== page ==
Keppetipola Disawe, proclaimed national hero, posthumously: To rest in honour, at last! | Sunday Observer

Keppetipola Disawe, proclaimed national hero, posthumously: To rest in honour, at last!

The 1818 Uva-Wellassa uprising was the third Kandyan uprising against the British during the period of Governor Robert Brownrigg. After the Northern Lords signed an agreement with the British colonials in Ceylon, on March 2, 1815, there were those who opposed British rule and organized a freedom movement. They were captured after their failed uprising in 1818, and consequently executed and declared as traitors, for rebelling against the King of England, and their property confiscated. Thus, they remained till today.

Following a recommendation from the Minister of Justice, Wijeyadasa Rajapakshe, President Maithripala Sirisena issued a special decree on Thursday (8) to overturn the proclamations declared in the Ceylon Government Gazette No 851 of January 10, 1818, and decriminalize the 19 nationals, including Monarawila Keppetipola, who led the movement, and declare them national heroes. The Ministry of Justice spokesperson said, the decree will be followed by another gazette notification.

It was not a rebellion, it was the first ever struggle for the independence of Ceylon, Prof. Emeritus Malini Handagama, former senior Prof of History, Sri Jayawardenapura University said. “That is the first mistake we make. It was not a rebellion, they simply wanted independence.” Those who have studied the Uwa-Wellassa freedom struggle have been struggling to clear the names of these heroes for some time, Handagama said, and although it took a long time, finally, it has been done.

The names cleared are: Keppetipola Disawe, Godagedara Rate Adhikaram, Ketakala Mohottale, Katharagama Maha Bethme Rate rala, Katharagama Kuda Bethme Rate rala, Palangolle Mohottala, Wattekaale Mohottala, Polgahagedara Rehehenaraale, Poserewatte Vidane, Kiwulegedara Mohottala, Kalugamuwe Mohottala, Udumadura Mohottala, Kohukumbura Walauwe Raterala, Kohukumbura Walauwe Mohottala, Butewe Rate rala, Bhaginigahawela Rate rala, Mahabadulla Gammane Rate rala, Bulupitiye Mohottala and Palle Malheyaye Gamathirala.

Three years after the signing of the Kandyan Convention, British rule proved to be disappointing and the local lords began to complain of violation of conditions in the Convention. The 1818 rebellion begins with Governor Brownrigg refusing to place a Kandyan on the throne and grant administrative powers to the local lords, as previously agreed. This breach of agreement and other actions of the Governor are said to have been questioned in the British Parliament as well.

In 1817, a layman from Kataragama claimed the Kandyan throne and started a freedom march to Kandy, which other Rate Ralas supported. This was attacked by the British armies, and one such troop was led by Sylvester Douglas Wilson, the Assistant Resident in Badulla. Butewe Rate Rala, whose name is included in the list, was the one time hero who shot Wilson with an arrow, from the top of a rock, when the troops marched past a small town near Bibile, called Yalkumbura. The armies scattered on the death of their leader. However, it is reported that Governor Brownrigg sent special platoons to look for the person who killed Wilson.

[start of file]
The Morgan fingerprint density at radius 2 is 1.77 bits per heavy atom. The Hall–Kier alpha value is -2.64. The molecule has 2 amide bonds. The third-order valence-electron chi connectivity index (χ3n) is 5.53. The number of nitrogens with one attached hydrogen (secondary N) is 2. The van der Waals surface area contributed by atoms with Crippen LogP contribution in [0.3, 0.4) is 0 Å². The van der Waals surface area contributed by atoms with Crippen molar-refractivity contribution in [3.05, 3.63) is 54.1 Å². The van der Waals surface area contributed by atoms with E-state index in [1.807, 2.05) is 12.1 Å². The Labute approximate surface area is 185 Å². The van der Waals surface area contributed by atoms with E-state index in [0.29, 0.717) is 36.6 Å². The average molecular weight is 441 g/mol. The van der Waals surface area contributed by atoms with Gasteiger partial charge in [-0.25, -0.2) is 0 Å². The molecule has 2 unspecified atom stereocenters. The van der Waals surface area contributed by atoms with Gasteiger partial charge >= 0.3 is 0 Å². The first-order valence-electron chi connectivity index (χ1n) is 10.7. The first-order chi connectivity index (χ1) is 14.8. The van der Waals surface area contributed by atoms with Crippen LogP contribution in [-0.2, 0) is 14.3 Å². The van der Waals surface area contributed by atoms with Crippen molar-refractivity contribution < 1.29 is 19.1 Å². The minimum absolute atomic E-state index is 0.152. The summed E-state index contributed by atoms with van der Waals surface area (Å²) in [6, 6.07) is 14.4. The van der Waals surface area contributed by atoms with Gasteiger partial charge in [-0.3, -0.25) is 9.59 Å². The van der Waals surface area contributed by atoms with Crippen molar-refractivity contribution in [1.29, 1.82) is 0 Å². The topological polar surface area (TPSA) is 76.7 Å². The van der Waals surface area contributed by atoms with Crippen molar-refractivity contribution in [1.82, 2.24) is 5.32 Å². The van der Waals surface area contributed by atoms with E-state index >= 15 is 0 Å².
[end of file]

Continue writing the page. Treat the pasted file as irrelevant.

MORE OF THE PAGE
History doesn’t elaborate on the contribution of the rest of the rebels in the list as much as it dotes on Keppetipola Disawe. The famous of the rebels is Monarawila Keppetipola, a lord in the Kandyan Kingdom, representing the Uva area, who was sent to stop the uprising by the British government after the attack on Wilson, but ended up joining the freedom struggle instead, as its leader. A famous version about him says, he marched towards the ‘rebels’ with the British army, and without any prior hint, gave an order to the army to retreat and joined the ‘rebels’. He is celebrated for his actions in Sri Lanka.

During the 1818 uprising, the ‘rebels’ captured Kandy and Matale before Keppetipola fell ill and according to history books, was captured on October 28, 1818 along with Pilimathalawe Disawa, another ‘rebel’ leader. It is said that they were captured by Captain O’Neil of the British army with the assistance of Native Lieutenant Cader-Boyet of the Ceylon Rifle Regiment. When his house was surrounded by the troops, it is said that Keppetipola boldly came out of the house and greeted Capt O’Neil, identified himself and gave himself in. History narrates that the valiant Keppetipola, with the rest of the ‘rebels’ captured, refused to seek pardon from the British, though the latter was willing to pardon had they asked for it. Instead, it is said, Keppetipola pointed the exact location on his neck, to the executioner, where he needed the head to be severed.

“The destruction caused to property, cultivated lands and people’s lives and lifestyles, with villages being wiped out driving people into forests, was so severe that the Uva Province is still recovering from the destruction”, Prof. Handagama said. People were robbed of their property and taxes imposed to suppress them further. “The Uva Province is still considered laid back. The local leaders too have failed to support the area after independence in 1948, to return the lands once robbed, to the families, rebuild irrigation systems to its former glory, and pay reparations for all they lost, harbouring the first struggle for independence in Ceylon,” she said.